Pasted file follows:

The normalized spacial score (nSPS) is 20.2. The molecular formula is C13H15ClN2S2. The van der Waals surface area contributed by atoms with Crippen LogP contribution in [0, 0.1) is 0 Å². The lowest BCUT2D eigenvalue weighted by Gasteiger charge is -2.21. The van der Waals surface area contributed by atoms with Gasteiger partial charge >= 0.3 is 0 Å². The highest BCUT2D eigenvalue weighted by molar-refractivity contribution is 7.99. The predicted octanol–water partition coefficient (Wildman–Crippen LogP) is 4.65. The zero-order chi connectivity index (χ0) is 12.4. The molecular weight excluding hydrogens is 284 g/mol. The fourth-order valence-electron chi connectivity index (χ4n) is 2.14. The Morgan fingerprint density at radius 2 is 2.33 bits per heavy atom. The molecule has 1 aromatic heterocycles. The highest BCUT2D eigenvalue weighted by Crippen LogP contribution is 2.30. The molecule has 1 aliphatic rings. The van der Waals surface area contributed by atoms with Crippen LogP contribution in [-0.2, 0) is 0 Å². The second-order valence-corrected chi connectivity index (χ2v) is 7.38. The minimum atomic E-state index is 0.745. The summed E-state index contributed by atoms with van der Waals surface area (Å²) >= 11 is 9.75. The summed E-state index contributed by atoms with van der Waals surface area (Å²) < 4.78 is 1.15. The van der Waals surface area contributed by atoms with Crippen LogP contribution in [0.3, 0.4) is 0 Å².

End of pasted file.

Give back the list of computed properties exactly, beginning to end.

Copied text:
The normalized spacial score (nSPS) is 20.2. The molecular formula is C13H15ClN2S2. The van der Waals surface area contributed by atoms with Crippen LogP contribution in [0, 0.1) is 0 Å². The lowest BCUT2D eigenvalue weighted by Gasteiger charge is -2.21. The van der Waals surface area contributed by atoms with Gasteiger partial charge >= 0.3 is 0 Å². The highest BCUT2D eigenvalue weighted by molar-refractivity contribution is 7.99. The predicted octanol–water partition coefficient (Wildman–Crippen LogP) is 4.65. The zero-order chi connectivity index (χ0) is 12.4. The molecular weight excluding hydrogens is 284 g/mol. The fourth-order valence-electron chi connectivity index (χ4n) is 2.14. The Morgan fingerprint density at radius 2 is 2.33 bits per heavy atom. The molecule has 1 aromatic heterocycles. The highest BCUT2D eigenvalue weighted by Crippen LogP contribution is 2.30. The molecule has 1 aliphatic rings. The van der Waals surface area contributed by atoms with Crippen LogP contribution in [-0.2, 0) is 0 Å². The second-order valence-corrected chi connectivity index (χ2v) is 7.38. The minimum atomic E-state index is 0.745. The summed E-state index contributed by atoms with van der Waals surface area (Å²) >= 11 is 9.75. The summed E-state index contributed by atoms with van der Waals surface area (Å²) < 4.78 is 1.15. The van der Waals surface area contributed by atoms with Crippen LogP contribution in [0.3, 0.4) is 0 Å².